Last week for Part 1 of our “Precision Pistol Tips with Brian Zins” video series, we covered pistol grip improvement. Now for Part 2, Brian, a 12-time NRA National Pistol Champion, reviews his pistol trigger control tips (watch the video above).
Part 2: Trigger control What is trigger control? Brian Zins believes that trigger control is the ability to manipulate the trigger without disturbing the sights. Trigger control, simply put, is “getting the gun to shoot, once you get the sights where you want them.” Brian tweaks this advice to, “Align the sights as you pull the trigger.” More on this later.
Stance, grip and aiming are important, but you can have a perfect grip, and hold perfect sight alignment all day long―but it only counts when the gun goes bang and only one action causes the gun to do that―pulling the trigger.
According to Brian, there are two fundamentals in shooting, aiming and trigger control. Trigger control is the more important of the two, because it’s the only part of the gun that’s actually moving before the shot breaks. There’s no sense in aiming if you can’t pull the trigger without disturbing the sights. This is not limited to precision pistol―trigger control is key for all pistol shooting disciplines.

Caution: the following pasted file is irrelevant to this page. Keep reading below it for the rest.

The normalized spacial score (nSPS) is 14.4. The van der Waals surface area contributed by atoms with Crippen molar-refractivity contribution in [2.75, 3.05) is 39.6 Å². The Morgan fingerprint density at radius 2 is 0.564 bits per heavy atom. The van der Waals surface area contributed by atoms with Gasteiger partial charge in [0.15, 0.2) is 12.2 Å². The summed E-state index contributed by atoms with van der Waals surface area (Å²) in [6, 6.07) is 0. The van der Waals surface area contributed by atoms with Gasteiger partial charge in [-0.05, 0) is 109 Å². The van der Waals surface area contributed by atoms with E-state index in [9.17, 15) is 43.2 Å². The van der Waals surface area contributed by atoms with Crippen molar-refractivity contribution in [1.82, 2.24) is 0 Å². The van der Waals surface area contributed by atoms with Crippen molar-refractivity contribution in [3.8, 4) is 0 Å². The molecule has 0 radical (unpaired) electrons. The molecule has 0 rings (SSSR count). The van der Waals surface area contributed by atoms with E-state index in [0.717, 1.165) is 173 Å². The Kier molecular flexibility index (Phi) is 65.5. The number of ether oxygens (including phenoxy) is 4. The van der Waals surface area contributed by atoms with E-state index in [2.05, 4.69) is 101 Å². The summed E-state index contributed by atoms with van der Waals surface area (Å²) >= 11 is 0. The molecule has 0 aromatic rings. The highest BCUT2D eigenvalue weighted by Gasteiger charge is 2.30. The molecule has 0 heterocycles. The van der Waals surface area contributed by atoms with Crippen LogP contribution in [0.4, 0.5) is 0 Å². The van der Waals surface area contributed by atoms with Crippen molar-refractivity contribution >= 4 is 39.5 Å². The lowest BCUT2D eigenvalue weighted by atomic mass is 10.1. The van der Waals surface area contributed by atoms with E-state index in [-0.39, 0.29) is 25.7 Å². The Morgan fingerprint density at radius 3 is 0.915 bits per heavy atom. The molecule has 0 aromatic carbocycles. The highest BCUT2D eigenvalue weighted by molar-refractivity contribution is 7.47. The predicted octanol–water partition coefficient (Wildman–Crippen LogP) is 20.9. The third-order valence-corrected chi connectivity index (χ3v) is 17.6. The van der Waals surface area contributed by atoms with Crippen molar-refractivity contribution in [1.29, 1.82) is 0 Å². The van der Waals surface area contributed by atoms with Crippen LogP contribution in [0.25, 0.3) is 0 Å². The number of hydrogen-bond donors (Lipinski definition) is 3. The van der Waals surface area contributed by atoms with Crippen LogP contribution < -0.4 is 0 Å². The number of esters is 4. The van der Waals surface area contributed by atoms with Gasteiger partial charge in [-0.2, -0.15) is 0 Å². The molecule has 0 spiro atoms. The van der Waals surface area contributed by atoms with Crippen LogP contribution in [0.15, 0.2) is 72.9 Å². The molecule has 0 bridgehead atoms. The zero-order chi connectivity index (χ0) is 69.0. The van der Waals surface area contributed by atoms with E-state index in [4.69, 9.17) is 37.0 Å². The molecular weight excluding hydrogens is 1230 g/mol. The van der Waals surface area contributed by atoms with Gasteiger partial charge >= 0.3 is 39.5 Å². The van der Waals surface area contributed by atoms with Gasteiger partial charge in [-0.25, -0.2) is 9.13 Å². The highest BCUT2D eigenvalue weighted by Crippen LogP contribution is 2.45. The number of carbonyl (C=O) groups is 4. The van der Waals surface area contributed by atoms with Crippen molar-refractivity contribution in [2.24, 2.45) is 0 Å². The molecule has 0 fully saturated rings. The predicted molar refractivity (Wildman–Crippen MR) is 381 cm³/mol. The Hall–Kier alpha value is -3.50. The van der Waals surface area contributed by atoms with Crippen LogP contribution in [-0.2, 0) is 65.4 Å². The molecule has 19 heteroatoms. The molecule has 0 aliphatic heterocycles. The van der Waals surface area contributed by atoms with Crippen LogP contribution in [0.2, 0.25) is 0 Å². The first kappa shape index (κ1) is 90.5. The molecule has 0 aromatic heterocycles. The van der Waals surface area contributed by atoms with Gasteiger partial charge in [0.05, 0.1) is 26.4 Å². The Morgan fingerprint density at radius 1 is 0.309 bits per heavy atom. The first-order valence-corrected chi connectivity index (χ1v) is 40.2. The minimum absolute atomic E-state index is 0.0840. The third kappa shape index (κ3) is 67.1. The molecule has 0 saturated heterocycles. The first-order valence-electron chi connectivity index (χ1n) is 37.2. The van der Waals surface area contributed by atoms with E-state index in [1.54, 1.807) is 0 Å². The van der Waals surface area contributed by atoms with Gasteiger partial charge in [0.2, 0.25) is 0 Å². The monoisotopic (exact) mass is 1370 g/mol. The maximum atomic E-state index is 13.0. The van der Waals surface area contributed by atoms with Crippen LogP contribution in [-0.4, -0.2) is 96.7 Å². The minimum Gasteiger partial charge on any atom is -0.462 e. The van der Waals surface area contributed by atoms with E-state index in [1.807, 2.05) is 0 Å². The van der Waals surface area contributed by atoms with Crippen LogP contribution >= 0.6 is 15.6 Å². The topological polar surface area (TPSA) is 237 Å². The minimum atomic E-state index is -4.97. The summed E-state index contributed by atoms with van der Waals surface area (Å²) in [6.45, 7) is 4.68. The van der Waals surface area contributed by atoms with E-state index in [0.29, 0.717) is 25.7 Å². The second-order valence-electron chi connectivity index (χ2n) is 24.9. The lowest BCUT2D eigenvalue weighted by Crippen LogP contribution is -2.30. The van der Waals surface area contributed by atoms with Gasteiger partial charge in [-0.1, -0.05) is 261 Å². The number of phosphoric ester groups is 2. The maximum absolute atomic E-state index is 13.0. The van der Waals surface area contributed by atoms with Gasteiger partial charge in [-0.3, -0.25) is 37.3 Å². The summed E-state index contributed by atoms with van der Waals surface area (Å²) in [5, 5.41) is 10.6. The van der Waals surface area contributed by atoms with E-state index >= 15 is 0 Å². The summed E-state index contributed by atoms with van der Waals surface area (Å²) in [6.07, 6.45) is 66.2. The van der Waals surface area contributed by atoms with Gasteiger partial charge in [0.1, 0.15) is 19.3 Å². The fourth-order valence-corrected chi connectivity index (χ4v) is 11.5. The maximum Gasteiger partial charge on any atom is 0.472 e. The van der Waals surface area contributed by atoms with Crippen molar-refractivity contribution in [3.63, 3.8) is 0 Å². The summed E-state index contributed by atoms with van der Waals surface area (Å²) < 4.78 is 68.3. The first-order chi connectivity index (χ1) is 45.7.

Trigger finger placement in bullseye Now for bullseye, where should the trigger make contact on the finger? We touched on this a bit in Part 1, so if you have not watched it yet, be sure to review it. The trigger should be centered in the first crease of the trigger finger. Why you ask? We have always been taught to place the pad on the trigger. Brian would rather have the hard surfaces of the creases on the trigger, because when pressure is applied, we know the trigger is actually moving to the rear, and we are not just feeling the fat and skin of the finger being pushed out of the way.
In Part 3, which is upcoming, Brian will marry up his concepts of sight alignment and trigger control.
Trigger control, you should make yours nice and smooth. Learn it, live it, love it!